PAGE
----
Doctor of Philosophy
Theory and Criticism
This dissertation is a philosophical examination of women’s masochism from several different viewpoints. Beginning from a centre of Western psychoanalytic thought, I analyse what Sigmund Freud, Jacques Lacan, Gilles Deleuze, and Slavoj Žižek say about women and masochistic practices, and then continue the discussion by looking at the work of several women theorists and writers, including Angela Carter, Judith Butler, Kathy Acker, and Luce Irigaray. This analysis centres around Lacan’s theorization of the death drive through the figure of Antigone, and while he does not describe her as the original woman masochist, I believe she is a central figure in understanding women’s masochism and how engaging in masochistic acts is a radical action. In Chapter Two, the concepts of masochism and feminine jouissance are re-examined through the figure of Mohawk Saint Káteri Tekahkwí:tha, a figure whose masochistic jouissance has undergone revision and overwriting by the Roman Catholic Church, but who nevertheless illustrates a form of feminine jouissance which I demystify through an understanding of Haudenosaunee culture. The third Chapter examines the stories which are told about Indigenous people by Canadian settlers such as Duncan Campbell Scott so that the settler reader can enjoy the suffering of Indigenous peoples “masochistically” via the racist fantasy. These fantasies depend on the actual suffering of Indigenous people at the hands of the sadistic settler colonial state, and amount to literary political warfare in the formation of the nation state. The fourth and final Chapter theorizes what masochism means for Indigenous women writers, including E. Pauline Johnson, Marie Clements, and Tenille K. Campbell, and through methods such as Indigenous futurism, Indigenous moral sadomasochism, and Indigenous erotica. To theorize Indigenous women’s masochism means to reject it as a fantasy of men and look to our own culture for guidance.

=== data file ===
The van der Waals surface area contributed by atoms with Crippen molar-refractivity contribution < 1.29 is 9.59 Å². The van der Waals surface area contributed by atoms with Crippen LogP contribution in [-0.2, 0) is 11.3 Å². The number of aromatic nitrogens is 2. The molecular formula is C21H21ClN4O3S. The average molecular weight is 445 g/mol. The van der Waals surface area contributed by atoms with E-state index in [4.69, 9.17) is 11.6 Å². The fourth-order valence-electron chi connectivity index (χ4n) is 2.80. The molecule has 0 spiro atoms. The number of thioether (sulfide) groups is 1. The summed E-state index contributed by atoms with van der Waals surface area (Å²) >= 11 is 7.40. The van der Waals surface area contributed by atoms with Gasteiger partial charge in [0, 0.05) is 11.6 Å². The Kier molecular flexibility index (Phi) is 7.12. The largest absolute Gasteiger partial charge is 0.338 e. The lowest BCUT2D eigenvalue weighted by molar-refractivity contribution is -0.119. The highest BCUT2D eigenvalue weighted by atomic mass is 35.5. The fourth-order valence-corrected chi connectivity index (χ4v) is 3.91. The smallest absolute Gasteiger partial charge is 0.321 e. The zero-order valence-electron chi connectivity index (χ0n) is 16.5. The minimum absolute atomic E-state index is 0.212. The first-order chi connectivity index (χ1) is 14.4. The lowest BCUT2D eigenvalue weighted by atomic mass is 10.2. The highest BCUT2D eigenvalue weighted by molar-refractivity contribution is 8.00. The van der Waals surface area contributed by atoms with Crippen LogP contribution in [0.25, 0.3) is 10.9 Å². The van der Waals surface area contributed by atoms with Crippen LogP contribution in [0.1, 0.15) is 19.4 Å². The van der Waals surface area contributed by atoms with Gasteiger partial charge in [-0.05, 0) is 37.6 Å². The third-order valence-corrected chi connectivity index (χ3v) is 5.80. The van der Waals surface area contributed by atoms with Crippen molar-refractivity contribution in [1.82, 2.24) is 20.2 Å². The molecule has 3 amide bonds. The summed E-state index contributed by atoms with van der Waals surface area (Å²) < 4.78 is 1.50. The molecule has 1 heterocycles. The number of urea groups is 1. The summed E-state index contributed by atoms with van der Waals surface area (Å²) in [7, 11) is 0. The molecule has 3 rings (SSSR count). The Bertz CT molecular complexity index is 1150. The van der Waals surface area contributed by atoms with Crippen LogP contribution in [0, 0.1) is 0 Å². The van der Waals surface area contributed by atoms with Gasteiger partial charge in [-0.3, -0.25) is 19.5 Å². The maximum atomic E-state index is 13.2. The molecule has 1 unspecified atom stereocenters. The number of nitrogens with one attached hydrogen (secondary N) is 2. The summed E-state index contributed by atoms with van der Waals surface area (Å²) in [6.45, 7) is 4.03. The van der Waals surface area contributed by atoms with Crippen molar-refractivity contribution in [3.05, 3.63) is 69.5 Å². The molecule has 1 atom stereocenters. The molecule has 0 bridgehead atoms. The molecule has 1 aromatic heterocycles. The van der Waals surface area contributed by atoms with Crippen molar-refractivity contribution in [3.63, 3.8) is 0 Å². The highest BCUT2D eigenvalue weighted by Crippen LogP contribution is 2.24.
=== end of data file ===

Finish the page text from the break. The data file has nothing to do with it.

Summary for Lay Audience
This dissertation is divided into four chapters which each examine women’s masochism from a different viewpoint. I begin from an understanding of masochism through continental philosophy and expand into the ways in which women theorists and writers were influenced by these theories and how their own work expresses a new way of looking at women’s masochism. The second chapter examines the figure of Mohawk Saint Káteri Tekahkwí:tha to understand how her masochism was not just an influence of the Jesuits, but was uniquely Haudenosaunee. The next chapter delves into more contemporary philosophy related to the pleasure-humiliation discourse that emerges from talking about race. In the Canadian sense, this can be examined via the settler who enjoys masochistically through the pain of real Indigenous bodies. Lastly, my final chapter answers back to the first and the failures inherent in women’s masochism by envisioning a form of Indigenous futurism where Indigenous peoples can explore their sexuality outside the context of settler colonialism.
Komorowski, Jennifer, "The Masochian Woman: Coming to a Philosophical Understanding of Haudenosaunee Women's Masochism" (2022). Electronic Thesis and Dissertation Repository. 8746.
Continental Philosophy Commons, Feminist Philosophy Commons, Indigenous Studies Commons, Literature in English, North America Commons, Other Feminist, Gender, and Sexuality Studies Commons, Women's Studies Commons